– Purple: Lavender – Plant a Lavandin variety, which has a higher concentration of camphor (used most often by soap makers!)
– Grey: Sage – burn it to keep away pests (great for campfires or fire pits)
– Orange: Rosemary – you can also burn Rosemary to keep away pests
– Dark Green: Basil – oil is toxic to mosquitoes, it’s easy to crush a leaf and rub on exposed skin – plus inhaling the scent of basil gives you a feeling of being wide awake!

You can, of course, plant these all individually and spread them around your patio as well! They do give nice pops of color…and with the Catnip and Catmint, kitties will be grateful too!

Watch Out For Snake Oil Salesmen…

Warning, controversial content alert! Here it is: Citronella is NOT a geranium. (Whaaaaaat?)

The “citronella plant” geranium (sold in box stores) is Pelargonium citrosum. It smells a little bit like Citronella, and even has some of the same phytochemicals, but it is NOT where Citronella Oil comes from. And I see mosquitoes landing on the leaves all the time, unfazed.

Actual Citronella Oil comes from a variety of lemongrass Cymbopogon nardus (also known as nard grass or mana grass) that grows up to 6 feet tall. The oil is released when you brush up against the plant, or crush a leaf blade.

Most products that say they contain citronella do not have enough of the oil to make a difference – so honestly, don’t waste your money if you are buying them for their repelling purposes. The exception would be pure essential oil extracts of Citronella used in essential-oil based bug repellents, which I personally find quite effective.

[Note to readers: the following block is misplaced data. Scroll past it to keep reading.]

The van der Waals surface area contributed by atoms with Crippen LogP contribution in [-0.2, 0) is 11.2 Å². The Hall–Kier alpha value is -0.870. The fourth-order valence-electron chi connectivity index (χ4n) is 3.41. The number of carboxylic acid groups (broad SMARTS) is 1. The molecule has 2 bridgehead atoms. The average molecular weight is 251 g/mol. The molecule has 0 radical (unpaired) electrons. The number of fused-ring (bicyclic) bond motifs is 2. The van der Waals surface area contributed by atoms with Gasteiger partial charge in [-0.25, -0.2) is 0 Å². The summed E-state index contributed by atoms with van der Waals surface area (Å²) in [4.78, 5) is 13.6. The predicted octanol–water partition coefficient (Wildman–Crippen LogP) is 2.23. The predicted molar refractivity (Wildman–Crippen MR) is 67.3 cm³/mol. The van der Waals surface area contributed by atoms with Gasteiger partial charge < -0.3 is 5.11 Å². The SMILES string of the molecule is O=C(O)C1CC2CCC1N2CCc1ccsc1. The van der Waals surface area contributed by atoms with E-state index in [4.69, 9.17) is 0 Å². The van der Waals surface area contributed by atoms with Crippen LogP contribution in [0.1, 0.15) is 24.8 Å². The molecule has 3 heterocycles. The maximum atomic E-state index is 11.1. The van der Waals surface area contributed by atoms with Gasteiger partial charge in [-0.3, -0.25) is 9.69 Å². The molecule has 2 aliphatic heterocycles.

Actual citronella is too big for a planter like this – that’s why it’s not included in the plantogram!! Plant it in the ground, or in its own large container as a statement piece. Be careful, though, the oil from crushed blades of the citronella is pretty potent and can be irritating to sensitive skin.

Avoiding the Buzzzzzzzz…

So, these are my tips for keeping mosquitoes at bay during your outside time. Keep in mind that most of the time, to get the benefits of a plant’s repelling power, you have to crush a leaf or two (or burn, in the case of sage and rosemary) so that the oils are exposed. So experiment, and see what happens, taking precautions with sensitive skin of course.

Hope it helps! Let me know your mosquito solutions in the comments or on our Facebook page!

Thanks,
Marissa